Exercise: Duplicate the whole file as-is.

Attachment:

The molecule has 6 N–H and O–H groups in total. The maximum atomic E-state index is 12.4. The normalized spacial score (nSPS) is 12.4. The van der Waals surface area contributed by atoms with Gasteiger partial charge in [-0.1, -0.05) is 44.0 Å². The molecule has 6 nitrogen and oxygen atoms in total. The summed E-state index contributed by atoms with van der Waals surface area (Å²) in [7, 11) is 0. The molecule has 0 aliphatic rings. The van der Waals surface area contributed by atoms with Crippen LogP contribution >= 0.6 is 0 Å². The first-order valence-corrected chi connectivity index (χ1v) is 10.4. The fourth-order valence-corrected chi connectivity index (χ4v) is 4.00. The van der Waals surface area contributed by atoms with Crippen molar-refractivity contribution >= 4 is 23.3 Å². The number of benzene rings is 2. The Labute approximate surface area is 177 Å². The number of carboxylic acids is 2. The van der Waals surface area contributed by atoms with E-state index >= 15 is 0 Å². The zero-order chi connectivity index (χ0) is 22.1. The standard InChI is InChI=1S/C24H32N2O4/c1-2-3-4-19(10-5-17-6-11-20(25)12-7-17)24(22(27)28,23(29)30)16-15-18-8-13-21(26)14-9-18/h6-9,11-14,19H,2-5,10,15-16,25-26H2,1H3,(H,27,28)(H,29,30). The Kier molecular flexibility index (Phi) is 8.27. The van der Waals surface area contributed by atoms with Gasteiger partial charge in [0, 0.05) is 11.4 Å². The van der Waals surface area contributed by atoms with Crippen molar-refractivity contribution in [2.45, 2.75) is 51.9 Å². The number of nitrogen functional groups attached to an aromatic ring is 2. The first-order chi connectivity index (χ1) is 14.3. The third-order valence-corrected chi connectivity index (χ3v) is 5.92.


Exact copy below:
The molecule has 6 N–H and O–H groups in total. The maximum atomic E-state index is 12.4. The normalized spacial score (nSPS) is 12.4. The van der Waals surface area contributed by atoms with Gasteiger partial charge in [-0.1, -0.05) is 44.0 Å². The molecule has 6 nitrogen and oxygen atoms in total. The summed E-state index contributed by atoms with van der Waals surface area (Å²) in [7, 11) is 0. The molecule has 0 aliphatic rings. The van der Waals surface area contributed by atoms with Crippen LogP contribution >= 0.6 is 0 Å². The first-order valence-corrected chi connectivity index (χ1v) is 10.4. The fourth-order valence-corrected chi connectivity index (χ4v) is 4.00. The van der Waals surface area contributed by atoms with Crippen molar-refractivity contribution >= 4 is 23.3 Å². The number of benzene rings is 2. The Labute approximate surface area is 177 Å². The number of carboxylic acids is 2. The van der Waals surface area contributed by atoms with E-state index >= 15 is 0 Å². The zero-order chi connectivity index (χ0) is 22.1. The standard InChI is InChI=1S/C24H32N2O4/c1-2-3-4-19(10-5-17-6-11-20(25)12-7-17)24(22(27)28,23(29)30)16-15-18-8-13-21(26)14-9-18/h6-9,11-14,19H,2-5,10,15-16,25-26H2,1H3,(H,27,28)(H,29,30). The Kier molecular flexibility index (Phi) is 8.27. The van der Waals surface area contributed by atoms with Gasteiger partial charge in [0, 0.05) is 11.4 Å². The van der Waals surface area contributed by atoms with Crippen molar-refractivity contribution in [2.45, 2.75) is 51.9 Å². The number of nitrogen functional groups attached to an aromatic ring is 2. The first-order chi connectivity index (χ1) is 14.3. The third-order valence-corrected chi connectivity index (χ3v) is 5.92.